Car parking on the sidewalk is prohibited in London, but is allowed in other cities, provided there are no double yellow lines or other signs indicating a ban. Recently, 14 fines were issued only for parking on the sidewalk of one street. The incident raised a logical question: how to avoid a fine and what you need to know about the parking law on the sidewalk?
First, there is no current law prohibiting drivers to park on the sidewalk, with the exception of London. In the Road Code, Rule 244 states: "You must not park your car partially or completely on the sidewalk in London, must not do it in places where there are appropriate prohibitory signs. Parking on the sidewalk can make it difficult to move for pedestrians, people in wheelchairs, people with visual impairment, and also to prevent the passage of baby carriages or walking strollers."
Although the Road Code is not a law (it cannot be used as evidence in court proceedings under the rules of the road), if you parked on the sidewalk in London, you will be fined £70.
If we talk about other cities in the country, then partial parking on the sidewalk is allowed, provided that the car will not interfere with passers-by. In March 2017, the Local Government Association (LGA) called on all councils to obtain the same rights as London regarding parking on the sidewalk. But so far, these are only plans.
Martin Tett, representative of LGA's Transport, said: "Due to irresponsible parking, pedestrians can go out on the road to bypass parked vehicles. This is especially dangerous for parents with baby carriages, blind people or people with limited capabilities. The city councils would like to be able to ban parking on the sidewalk, as it currently operates in London."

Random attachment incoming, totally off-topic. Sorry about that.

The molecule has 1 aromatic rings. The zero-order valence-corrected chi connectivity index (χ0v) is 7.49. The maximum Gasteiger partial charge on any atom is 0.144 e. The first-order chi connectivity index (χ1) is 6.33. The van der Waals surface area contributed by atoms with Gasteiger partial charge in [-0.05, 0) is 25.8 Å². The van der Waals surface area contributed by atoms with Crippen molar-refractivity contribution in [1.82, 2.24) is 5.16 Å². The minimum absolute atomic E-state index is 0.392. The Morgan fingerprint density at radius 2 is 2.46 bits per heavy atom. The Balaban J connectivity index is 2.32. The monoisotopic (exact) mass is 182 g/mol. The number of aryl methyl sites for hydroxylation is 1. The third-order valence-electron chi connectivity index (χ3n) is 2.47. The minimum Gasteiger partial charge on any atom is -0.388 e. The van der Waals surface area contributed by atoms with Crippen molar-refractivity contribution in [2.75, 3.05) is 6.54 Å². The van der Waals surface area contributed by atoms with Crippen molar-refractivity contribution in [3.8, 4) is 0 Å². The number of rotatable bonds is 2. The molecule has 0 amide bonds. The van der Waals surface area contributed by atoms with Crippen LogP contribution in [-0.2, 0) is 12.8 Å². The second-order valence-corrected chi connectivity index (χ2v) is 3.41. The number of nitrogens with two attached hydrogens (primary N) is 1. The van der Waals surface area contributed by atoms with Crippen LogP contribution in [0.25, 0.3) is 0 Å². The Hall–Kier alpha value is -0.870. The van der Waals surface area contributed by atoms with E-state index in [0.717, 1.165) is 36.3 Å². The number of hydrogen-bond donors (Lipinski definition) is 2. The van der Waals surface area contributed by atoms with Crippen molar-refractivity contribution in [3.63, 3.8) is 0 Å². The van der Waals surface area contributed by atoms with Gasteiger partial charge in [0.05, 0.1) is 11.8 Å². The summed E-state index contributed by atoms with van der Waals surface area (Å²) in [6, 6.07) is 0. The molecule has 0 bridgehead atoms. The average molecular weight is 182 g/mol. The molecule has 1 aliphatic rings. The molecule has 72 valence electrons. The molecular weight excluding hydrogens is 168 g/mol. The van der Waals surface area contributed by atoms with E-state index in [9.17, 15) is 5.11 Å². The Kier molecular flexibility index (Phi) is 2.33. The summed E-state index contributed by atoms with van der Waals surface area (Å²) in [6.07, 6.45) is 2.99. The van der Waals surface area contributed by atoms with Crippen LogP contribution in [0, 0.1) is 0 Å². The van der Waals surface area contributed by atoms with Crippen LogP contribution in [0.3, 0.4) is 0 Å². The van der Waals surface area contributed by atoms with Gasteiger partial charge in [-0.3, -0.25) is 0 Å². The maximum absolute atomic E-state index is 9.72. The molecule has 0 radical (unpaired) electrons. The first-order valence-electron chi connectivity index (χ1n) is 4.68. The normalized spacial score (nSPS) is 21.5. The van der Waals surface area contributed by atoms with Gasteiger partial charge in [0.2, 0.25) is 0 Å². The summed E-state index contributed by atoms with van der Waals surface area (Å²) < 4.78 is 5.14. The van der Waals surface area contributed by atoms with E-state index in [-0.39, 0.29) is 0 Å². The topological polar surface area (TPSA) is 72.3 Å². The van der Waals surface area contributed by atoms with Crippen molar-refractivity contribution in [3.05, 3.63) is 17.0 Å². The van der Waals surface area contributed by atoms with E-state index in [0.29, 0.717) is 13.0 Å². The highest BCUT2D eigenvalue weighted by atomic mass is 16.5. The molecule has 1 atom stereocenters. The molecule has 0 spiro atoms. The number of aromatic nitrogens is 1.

City councils can completely or partially prohibit parking on the sidewalk by submitting an application for regulating Traffic Regulation Order (TRO). Measures taken can be permanent, experimental or temporary. They are used to regulate the speed, weight, transportation and parking of vehicles, and also refer to the movement of pedestrians. For example, the city council in Slough, Berkshire, is developing an experimental TRO that allows parking on the sidewalk only in specially designated places.
In which case you can be fined
If you parked on the sidewalk and this prevents free movement of pedestrians, then the police will write you a ticket. The maximum penalty amount can reach £1000. Also, the police can charge three penalty points.
In England, parking on the sidewalk outside of London is not prohibited. However, city councils have the right to impose a ban on such parking. Any restrictions will be clearly indicated by the corresponding road signs.